State v. Anderson
State v. Anderson, 2020 UT App 135 (Hagen, J.,)
The State charged the defendant with sexually abusing his younger cousin one evening while the defendant was drinking. After a jury convicted the defendant, the defendant raised several issues on appeal. The Utah Court of Appeals affirmed the convictions, holding:
- The evidence of the impact of the events on the cousin was relevant because it was circumstantial evidence that a traumatic event had occurred. Thus, trial counsel was not ineffective when he did not object to this evidence.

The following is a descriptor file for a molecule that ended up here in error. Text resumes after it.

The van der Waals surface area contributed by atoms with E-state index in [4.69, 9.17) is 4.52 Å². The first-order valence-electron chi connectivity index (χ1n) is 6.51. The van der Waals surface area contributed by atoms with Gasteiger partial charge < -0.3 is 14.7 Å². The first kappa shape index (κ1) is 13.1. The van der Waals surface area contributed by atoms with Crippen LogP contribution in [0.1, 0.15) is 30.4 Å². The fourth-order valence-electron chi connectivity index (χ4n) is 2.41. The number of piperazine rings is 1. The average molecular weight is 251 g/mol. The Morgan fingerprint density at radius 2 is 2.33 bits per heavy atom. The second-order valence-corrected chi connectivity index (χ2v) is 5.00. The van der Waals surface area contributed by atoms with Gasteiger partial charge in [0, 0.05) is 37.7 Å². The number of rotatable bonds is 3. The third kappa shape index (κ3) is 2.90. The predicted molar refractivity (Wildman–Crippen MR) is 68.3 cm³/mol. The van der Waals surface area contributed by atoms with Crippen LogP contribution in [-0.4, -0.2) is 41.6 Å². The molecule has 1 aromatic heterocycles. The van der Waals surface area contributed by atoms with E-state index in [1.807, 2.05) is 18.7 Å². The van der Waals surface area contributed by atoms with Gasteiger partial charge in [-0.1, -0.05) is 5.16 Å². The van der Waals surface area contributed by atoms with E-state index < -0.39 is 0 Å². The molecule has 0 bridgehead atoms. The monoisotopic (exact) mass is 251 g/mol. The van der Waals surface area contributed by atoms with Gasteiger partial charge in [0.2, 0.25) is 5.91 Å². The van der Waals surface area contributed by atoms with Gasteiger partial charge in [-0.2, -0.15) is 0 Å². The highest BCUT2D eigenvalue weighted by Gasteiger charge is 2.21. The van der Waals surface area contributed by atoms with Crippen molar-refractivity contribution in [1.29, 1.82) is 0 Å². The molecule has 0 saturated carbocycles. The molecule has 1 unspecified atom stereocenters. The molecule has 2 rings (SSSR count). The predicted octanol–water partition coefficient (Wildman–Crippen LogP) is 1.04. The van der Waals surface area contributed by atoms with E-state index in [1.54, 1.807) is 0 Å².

- Where the defendant never expressly invoked his Fifth Amendment right to silence as appeared to be required under older caselaw, it was not objectively unreasonable for trial counsel to forgo an objection to the State’s use of pre-arrest silence.
- Trial counsel was not ineffective when he did not object to the State’s use of the defendant’s statements in a psychosexual report. The report was not necessarily harmful to the defendant until he changed his story while testifying, and once he testified differently, those statements became prior inconsistent statements that were admissible under the rules of evidence.
- Trial counsel did not suggest in opening argument that the defendant was guilty, and trial counsel corrected a misstatement of a mandatory minimum sentence when the parties discussed a failed plea deal.